June 19, 2020
The National Bureau of Economic Research has already indicated that the record breaking, 128-month expansion ended in February. This means that the economy entered a recession in March, continued in recession in April, but returned to growth mode in May. If that is correct, the 2020 recession will have lasted just two months — the shortest recession on record. The NBER will not officially pronounce the demise of the recession for a number of months, but we think it is obvious that has happened. Here’s why.
Most recessions are caused by imbalances in the economy which force the Fed into action. Eventually higher interest rates begin to bite and the economy slips over the edge into recession. That was not the case this time. The recession was triggered by specific action taken by politicians in Washington and at the state level to curtail the rapid spread of the corona virus. Given the nationwide shutdown the economy came to an abrupt halt in mid-March. But then two things happened. First, at the beginning of May firms started to re-open. Second, the government with help from the Fed rained $2.5 trillion of cash on consumers and businesses. That combination of events triggered a vigorous rebound in May. The recession was over as quickly as it began. Typically when a recession ends consumers gradually pick up their pace of spending. Purchases of big ticket items like housing and autos lead the way followed by faster spending elsewhere. Businesses initially work existing employees longer hours and, shortly thereafter, begin to hire new workers. It is a relatively slow but steady process. But this time there was, essentially, an on-off switch. Somebody pressed the stop button and the economy immediately sank into recession. Then they pressed the re-start button and the economy instantly began to grow again. The magnitude of both the decline and subsequent rebound are unprecedented. Look at payroll employment. It had been chugging along with steady increases of about 200 thousand per month. Then in March it declined by 1.4 million workers. Given that the largest monthly drop in employment previously was 803 thousand, it was obvious that the economy fell into recession in March. That was followed by the loss of an additional $20.7 million workers in April. But then payroll employment rose by $2.5 million workers in May despite the fact that the economy did not begin to re-open until mid-month. As the economy continues to recover, we expect payroll employment to climb by an additional 7.0 million workers in June. Changes in employment in the past several months are unprecedented in both directions.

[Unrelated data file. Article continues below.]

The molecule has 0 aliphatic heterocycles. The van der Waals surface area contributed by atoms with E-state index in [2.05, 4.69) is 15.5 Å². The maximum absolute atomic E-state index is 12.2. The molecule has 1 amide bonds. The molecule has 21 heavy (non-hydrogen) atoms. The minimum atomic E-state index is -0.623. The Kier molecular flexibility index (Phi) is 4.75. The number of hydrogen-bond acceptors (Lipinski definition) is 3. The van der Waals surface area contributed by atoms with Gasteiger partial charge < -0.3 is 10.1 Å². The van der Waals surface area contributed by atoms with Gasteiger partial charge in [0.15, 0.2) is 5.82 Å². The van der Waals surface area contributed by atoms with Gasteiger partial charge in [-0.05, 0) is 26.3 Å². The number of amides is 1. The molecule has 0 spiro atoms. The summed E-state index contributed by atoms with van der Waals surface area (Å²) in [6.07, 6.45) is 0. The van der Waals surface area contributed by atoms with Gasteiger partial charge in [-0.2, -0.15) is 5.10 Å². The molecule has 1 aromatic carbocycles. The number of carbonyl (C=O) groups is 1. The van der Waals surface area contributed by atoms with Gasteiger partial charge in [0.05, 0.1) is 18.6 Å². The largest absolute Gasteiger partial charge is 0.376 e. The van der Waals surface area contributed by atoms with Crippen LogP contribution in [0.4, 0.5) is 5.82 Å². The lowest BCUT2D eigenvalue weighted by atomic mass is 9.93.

The same pattern is evident in retail sales. Sales were climbing steadily by about 0.4% per month until March when they fell by a then record-setting 8.2%. Sales blew through that record-sized decline and plunged by an additional 14.7% in April. But in May sales rebounded and surged by a record-breaking 17.7%.
Given the dramatic drop in payroll employment, retail sales, and virtually every other monthly economic indicator in March it is easy to see why the NBER concluded that the expansion ended in February and the recession began in March. On the flip side, the record breaking increases in payroll employment and retail sales in May make it equally obvious that the recession ended in April and the current expansion began in May. Given the timing of the downturn and the subsequent rebound it is not quite clear the exact magnitude of the second quarter GDP decline. We currently expect a drop of 50% in the second quarter followed by an equally impressive 51% rebound in the third quarter. If GDP continues to climb at a 7.0% pace in the fourth quarter it will have completely eliminated the recession-induced drop by yearend. This sure seems like a V-shaped recovery to us. Some will undoubtedly argue that the economic recovery merely reflects fiscal stimulus and will, therefore, be short-lived. The problem with that argument is that government spending is going to continue for some time. There is already talk of another round of fiscal stimulus for consumers and a bailout for many state and local governments – even though we have not yet seen the results of the first round. This is an election year and the Democrats have already proposed — and Trump is likely to support — another package of spending need it or not. And do not forget the Fed. Chair Powell has made it abundantly clear the Fed intends to keep buying U.S. Treasury securities, mortgages, and corporate debt, and continue to lend to money market mutual funds, to small business through the Payroll Protection Program, to medium-sized business through its Main Street Lending Facility, to large businesses through its Commercial Paper Funding Facility, and to state and local governments through its Municipal Liquidity Facility. Meanwhile, banks have $3.25 trillion of excess reserves which they can use to make additional loans. Bank loans to businesses have risen at a 123% annual rate since February. The money supply has climbed at a 55% annual rate in that same period of time. There is no end in sight. Given all of this upbeat evidence on the economy, it is perhaps no great surprise that the stock market has recovered quickly from its early year decline. After falling 32% from its peak the S&P 500 stock index is currently just 7.5% below its mid-February record high level.
Back into growth mode!